If you're a Marylander driving on a suspended or revoked license, you'd be smart to get out from behind the wheel and start riding a bus or a bike.

State officials are compiling a computerized "hit list" containing several thousand names, and these will be distributed to the state police and to local law-enforcement agencies that request it. They will be updated frequently. Thomas Smith, superintendent of state police, said a crackdown by his force will begin Oct. 1.

William Bricker, director of the state Motor Vehicle Administration, said the list will include the driver's name, address, driving record, license number and make and model of his or her registered car.

In addition to listing those with suspended or revoked permits, the printouts will list drivers who repeatedly have been convicted of serious driving offenses. Smith said troopers will be told to "keep an eye" on these drivers who, he asserted, "have serious flaws in their personalities -- it's just like a person with a gun . . ."

While on the subject of driving, here's news for Arlington commuters: Starting Tuesday, according to county traffic engineering chief William C. Scruggs, daytime left turns by drivers headed toward downtown Washington will be prohibited off Old Dominion Drive at its busy intersection with Lorcom Lane.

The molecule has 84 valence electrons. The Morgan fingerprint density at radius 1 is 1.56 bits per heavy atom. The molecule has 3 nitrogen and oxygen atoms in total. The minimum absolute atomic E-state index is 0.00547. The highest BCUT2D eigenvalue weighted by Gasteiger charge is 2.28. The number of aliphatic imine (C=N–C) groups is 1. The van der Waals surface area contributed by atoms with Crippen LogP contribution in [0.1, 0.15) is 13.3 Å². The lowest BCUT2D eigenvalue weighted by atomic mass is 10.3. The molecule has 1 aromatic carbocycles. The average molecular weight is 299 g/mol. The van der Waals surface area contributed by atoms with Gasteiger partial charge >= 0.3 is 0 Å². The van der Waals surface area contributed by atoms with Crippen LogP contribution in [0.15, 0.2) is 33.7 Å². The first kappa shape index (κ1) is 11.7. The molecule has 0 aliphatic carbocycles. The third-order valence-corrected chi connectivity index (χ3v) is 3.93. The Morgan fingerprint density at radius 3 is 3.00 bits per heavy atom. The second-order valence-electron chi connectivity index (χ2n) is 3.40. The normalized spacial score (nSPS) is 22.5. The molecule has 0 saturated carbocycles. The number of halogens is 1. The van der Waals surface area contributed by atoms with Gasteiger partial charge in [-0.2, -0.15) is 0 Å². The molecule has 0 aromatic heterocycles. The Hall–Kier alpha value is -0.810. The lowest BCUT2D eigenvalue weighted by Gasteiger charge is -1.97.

Instead, drivers should keep to the right at El Palacio restaurant, following Lee Highway to its intersection with Lorcom. There you can make the turn. An added benefit: new signals to make it safer for pedestrians to cross the Old Dominion-Lorcom intersection.

An era ended in downtown Washington yesterday when the soda fountain and lunch counter in the Investment Building, 15th and K streets NW, closed after 57 years of operation.

Ted Davidov, owner of the Ambassador Pharmacy and operator of the fountain, said the shutdown was required by the new owners of the building, who plan to upgrade the structure and now forbid delivery of food through its corridor from a remote kitchen. In recent years, Davidov said, the fountain has not shown a profit.

Davidov said the fountain, a three-bay facility made of rare Italian marble, will be preserved and reconstructed for use at another undecided location.

Because of an increase in the mumber of rabies cases reported recently, the Loudoun County Health Department is sponsoring two inoculation clinics for pets this weekend -- today and tomorrow from 1 to 3 p.m. at the animal shelter near Waterford, and tomorrow only from 1 to 3 at the Middleburg fire house. A $4 fee will be charged.

The Virginia chapter of the National Organization for Women, pushing for the General Assembly's ratification of the Equal Rights Amendment, asked supporters to go without food one day a week in a "fast for equality." Patricia Winton, a NOW state coordinator, urged that the money saved on food be contributed to a lobbying fund.

And finally, a reminder that almost everything has a silver lining. In a notice published in the D.C. Register scheduling a hearing next month on a plan to turn F Street in downtown Washington into a historic district, the D.C. Joint Committee on Landmarks informed property owners with a straight face that such a designation would, among other things, "make it less likely that surface mining of coal will be permitted by the state or federal government.